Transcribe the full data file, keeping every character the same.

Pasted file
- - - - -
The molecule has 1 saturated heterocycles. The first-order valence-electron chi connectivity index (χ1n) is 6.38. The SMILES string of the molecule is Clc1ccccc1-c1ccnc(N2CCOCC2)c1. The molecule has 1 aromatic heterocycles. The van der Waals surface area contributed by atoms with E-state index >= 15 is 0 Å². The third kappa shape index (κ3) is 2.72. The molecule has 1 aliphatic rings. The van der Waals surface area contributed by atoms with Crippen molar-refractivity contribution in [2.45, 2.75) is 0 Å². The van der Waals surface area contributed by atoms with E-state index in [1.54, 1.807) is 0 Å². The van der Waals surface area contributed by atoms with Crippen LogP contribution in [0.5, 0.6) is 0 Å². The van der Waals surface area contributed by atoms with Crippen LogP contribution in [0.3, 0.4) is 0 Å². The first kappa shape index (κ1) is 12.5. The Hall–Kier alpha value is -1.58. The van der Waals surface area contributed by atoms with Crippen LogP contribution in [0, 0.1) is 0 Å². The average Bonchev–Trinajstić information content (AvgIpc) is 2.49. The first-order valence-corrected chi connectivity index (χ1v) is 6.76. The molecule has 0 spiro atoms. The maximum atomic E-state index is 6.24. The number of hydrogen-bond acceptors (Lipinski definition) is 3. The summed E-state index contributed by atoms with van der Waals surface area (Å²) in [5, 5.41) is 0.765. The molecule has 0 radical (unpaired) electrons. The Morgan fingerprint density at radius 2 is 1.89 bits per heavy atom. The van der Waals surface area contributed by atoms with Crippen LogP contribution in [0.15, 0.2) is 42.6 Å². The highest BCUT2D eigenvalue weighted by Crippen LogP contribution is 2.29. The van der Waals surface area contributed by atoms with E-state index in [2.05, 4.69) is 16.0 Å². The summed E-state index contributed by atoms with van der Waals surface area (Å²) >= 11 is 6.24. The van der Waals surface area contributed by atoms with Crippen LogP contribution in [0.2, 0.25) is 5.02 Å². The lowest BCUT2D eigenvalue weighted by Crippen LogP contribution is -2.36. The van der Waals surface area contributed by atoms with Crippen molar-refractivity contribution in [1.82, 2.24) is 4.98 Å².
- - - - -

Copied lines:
The molecule has 1 saturated heterocycles. The first-order valence-electron chi connectivity index (χ1n) is 6.38. The SMILES string of the molecule is Clc1ccccc1-c1ccnc(N2CCOCC2)c1. The molecule has 1 aromatic heterocycles. The van der Waals surface area contributed by atoms with E-state index >= 15 is 0 Å². The third kappa shape index (κ3) is 2.72. The molecule has 1 aliphatic rings. The van der Waals surface area contributed by atoms with Crippen molar-refractivity contribution in [2.45, 2.75) is 0 Å². The van der Waals surface area contributed by atoms with E-state index in [1.54, 1.807) is 0 Å². The van der Waals surface area contributed by atoms with Crippen LogP contribution in [0.5, 0.6) is 0 Å². The van der Waals surface area contributed by atoms with Crippen LogP contribution in [0.3, 0.4) is 0 Å². The first kappa shape index (κ1) is 12.5. The Hall–Kier alpha value is -1.58. The van der Waals surface area contributed by atoms with Crippen LogP contribution in [0, 0.1) is 0 Å². The average Bonchev–Trinajstić information content (AvgIpc) is 2.49. The first-order valence-corrected chi connectivity index (χ1v) is 6.76. The molecule has 0 spiro atoms. The maximum atomic E-state index is 6.24. The number of hydrogen-bond acceptors (Lipinski definition) is 3. The summed E-state index contributed by atoms with van der Waals surface area (Å²) in [5, 5.41) is 0.765. The molecule has 0 radical (unpaired) electrons. The Morgan fingerprint density at radius 2 is 1.89 bits per heavy atom. The van der Waals surface area contributed by atoms with Crippen LogP contribution in [0.15, 0.2) is 42.6 Å². The highest BCUT2D eigenvalue weighted by Crippen LogP contribution is 2.29. The van der Waals surface area contributed by atoms with E-state index in [2.05, 4.69) is 16.0 Å². The summed E-state index contributed by atoms with van der Waals surface area (Å²) >= 11 is 6.24. The van der Waals surface area contributed by atoms with Crippen LogP contribution in [0.2, 0.25) is 5.02 Å². The lowest BCUT2D eigenvalue weighted by Crippen LogP contribution is -2.36. The van der Waals surface area contributed by atoms with Crippen molar-refractivity contribution in [1.82, 2.24) is 4.98 Å².